PORTLAND, Ore. (KOIN) — On Monday, May 8, Washington Gov. Jay Inslee officially signed a bill that intends to put an end to racist housing practices in the state.

According to a civil rights and labor history project from the University of Washington, deeds that barred non-white people from owning or renting certain properties became common between the 1910s and 1960s.

The U.S. Supreme Court ruled that racially restrictive covenants were unconstitutional in 1948. Later in 1968, Congress enacted the Fair Housing Act. Despite this, UW says over 50,000 discriminatory deeds still exist in the state of Washington.

Racist deeds also remain in states such as California, Arizona and Minnesota.

In Washington, House Bill 1474 will establish an additional $100 fee on new home purchases, which will help fund the covenant home ownership account and program made for the same communities affected by the historic racist housing practices.

According to the document, homeownership rates for Black, Indigenous and other ethnic and marginalized communities are 19% lower than for those in non-Hispanic white households.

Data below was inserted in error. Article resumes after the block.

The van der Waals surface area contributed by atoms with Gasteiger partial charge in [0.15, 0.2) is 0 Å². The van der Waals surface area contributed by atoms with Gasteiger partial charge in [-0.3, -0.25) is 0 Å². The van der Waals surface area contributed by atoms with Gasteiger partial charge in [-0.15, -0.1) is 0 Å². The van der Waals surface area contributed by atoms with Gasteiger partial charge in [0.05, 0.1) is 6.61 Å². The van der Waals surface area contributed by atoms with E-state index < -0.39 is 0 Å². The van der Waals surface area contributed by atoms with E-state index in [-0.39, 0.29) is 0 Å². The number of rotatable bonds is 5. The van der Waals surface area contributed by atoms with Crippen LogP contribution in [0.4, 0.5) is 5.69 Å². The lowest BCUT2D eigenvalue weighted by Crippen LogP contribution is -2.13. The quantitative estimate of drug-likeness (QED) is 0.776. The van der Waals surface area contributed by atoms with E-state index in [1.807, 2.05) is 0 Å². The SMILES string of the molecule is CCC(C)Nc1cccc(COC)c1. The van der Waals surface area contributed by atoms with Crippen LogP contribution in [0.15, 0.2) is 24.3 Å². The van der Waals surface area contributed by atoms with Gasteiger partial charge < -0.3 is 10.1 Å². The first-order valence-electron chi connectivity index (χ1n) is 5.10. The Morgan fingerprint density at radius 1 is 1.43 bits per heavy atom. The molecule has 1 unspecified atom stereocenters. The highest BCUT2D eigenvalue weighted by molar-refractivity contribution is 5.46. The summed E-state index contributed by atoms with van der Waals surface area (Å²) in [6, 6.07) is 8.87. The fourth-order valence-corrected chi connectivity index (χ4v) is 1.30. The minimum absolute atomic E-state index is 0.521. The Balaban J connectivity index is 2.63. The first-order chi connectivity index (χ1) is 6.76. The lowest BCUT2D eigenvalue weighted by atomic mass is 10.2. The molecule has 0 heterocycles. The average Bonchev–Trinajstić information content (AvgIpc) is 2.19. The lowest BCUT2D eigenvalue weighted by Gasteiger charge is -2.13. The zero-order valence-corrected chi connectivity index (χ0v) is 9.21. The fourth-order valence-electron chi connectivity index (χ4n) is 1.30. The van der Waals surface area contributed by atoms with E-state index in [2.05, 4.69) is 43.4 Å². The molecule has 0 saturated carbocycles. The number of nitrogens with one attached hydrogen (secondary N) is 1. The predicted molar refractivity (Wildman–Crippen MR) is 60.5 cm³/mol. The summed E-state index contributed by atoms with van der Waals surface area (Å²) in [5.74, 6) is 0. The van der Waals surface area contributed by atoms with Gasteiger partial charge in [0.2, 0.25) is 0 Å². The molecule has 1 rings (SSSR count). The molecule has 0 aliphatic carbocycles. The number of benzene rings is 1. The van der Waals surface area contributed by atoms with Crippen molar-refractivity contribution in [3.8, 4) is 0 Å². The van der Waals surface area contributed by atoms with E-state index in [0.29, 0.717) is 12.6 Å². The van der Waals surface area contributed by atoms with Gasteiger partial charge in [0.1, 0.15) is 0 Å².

“The legislature recognizes that credit, including home mortgages, is harder and more expensive to obtain for black, indigenous, and people of color and other historically marginalized communities in Washington than for non-Hispanic white households,” HB 1474 continues. “The legislature finds that the imbalance in supply and demand in Washington’s housing market has only exacerbated these inequities.”

The bill’s chief sponsor is Washington State Rep. Jamila Taylor, who also serves as vice chair of the Housing, Human Services & Veterans Committee.

Rep. Taylor spoke at the bill signing held at the Northwest African American Museum in Seattle. She was joined by museum president and CEO LaNesha DeBardelaben, Housing Development Consortium of Seattle- King County’s Executive Director Patience Malaba and Gov. Inslee.

Rep. Taylor says this is the “first-in-the-nation statewide reparations bill.”